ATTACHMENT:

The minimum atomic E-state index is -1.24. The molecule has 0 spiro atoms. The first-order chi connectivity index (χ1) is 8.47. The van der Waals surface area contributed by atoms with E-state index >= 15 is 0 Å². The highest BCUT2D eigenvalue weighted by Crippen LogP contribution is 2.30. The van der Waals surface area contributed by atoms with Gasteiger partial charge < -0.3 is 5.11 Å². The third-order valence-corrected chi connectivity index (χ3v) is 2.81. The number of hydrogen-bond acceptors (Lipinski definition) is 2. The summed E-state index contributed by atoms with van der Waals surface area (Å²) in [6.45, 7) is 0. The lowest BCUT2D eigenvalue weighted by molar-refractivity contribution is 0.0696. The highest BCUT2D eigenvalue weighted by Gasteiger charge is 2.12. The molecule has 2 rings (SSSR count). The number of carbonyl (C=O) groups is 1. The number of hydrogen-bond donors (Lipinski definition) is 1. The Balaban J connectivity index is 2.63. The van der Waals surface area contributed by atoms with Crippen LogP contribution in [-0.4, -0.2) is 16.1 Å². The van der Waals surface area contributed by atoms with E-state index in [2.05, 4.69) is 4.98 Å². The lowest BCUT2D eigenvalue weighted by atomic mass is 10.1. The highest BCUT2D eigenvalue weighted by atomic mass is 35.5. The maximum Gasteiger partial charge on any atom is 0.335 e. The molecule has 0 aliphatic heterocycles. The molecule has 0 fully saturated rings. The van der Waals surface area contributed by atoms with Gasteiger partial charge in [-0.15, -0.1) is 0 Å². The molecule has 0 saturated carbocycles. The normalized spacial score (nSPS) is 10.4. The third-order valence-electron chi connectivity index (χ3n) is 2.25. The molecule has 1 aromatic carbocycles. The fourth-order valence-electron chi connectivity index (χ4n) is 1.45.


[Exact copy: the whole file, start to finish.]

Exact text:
The minimum atomic E-state index is -1.24. The molecule has 0 spiro atoms. The first-order chi connectivity index (χ1) is 8.47. The van der Waals surface area contributed by atoms with E-state index >= 15 is 0 Å². The highest BCUT2D eigenvalue weighted by Crippen LogP contribution is 2.30. The van der Waals surface area contributed by atoms with Gasteiger partial charge < -0.3 is 5.11 Å². The third-order valence-corrected chi connectivity index (χ3v) is 2.81. The number of hydrogen-bond acceptors (Lipinski definition) is 2. The summed E-state index contributed by atoms with van der Waals surface area (Å²) in [6.45, 7) is 0. The lowest BCUT2D eigenvalue weighted by molar-refractivity contribution is 0.0696. The highest BCUT2D eigenvalue weighted by Gasteiger charge is 2.12. The molecule has 2 rings (SSSR count). The number of carbonyl (C=O) groups is 1. The number of hydrogen-bond donors (Lipinski definition) is 1. The Balaban J connectivity index is 2.63. The van der Waals surface area contributed by atoms with Crippen LogP contribution in [-0.4, -0.2) is 16.1 Å². The van der Waals surface area contributed by atoms with E-state index in [2.05, 4.69) is 4.98 Å². The lowest BCUT2D eigenvalue weighted by atomic mass is 10.1. The highest BCUT2D eigenvalue weighted by atomic mass is 35.5. The maximum Gasteiger partial charge on any atom is 0.335 e. The molecule has 0 aliphatic heterocycles. The molecule has 0 fully saturated rings. The van der Waals surface area contributed by atoms with Gasteiger partial charge in [-0.15, -0.1) is 0 Å². The molecule has 0 saturated carbocycles. The normalized spacial score (nSPS) is 10.4. The third-order valence-electron chi connectivity index (χ3n) is 2.25. The molecule has 1 aromatic carbocycles. The fourth-order valence-electron chi connectivity index (χ4n) is 1.45.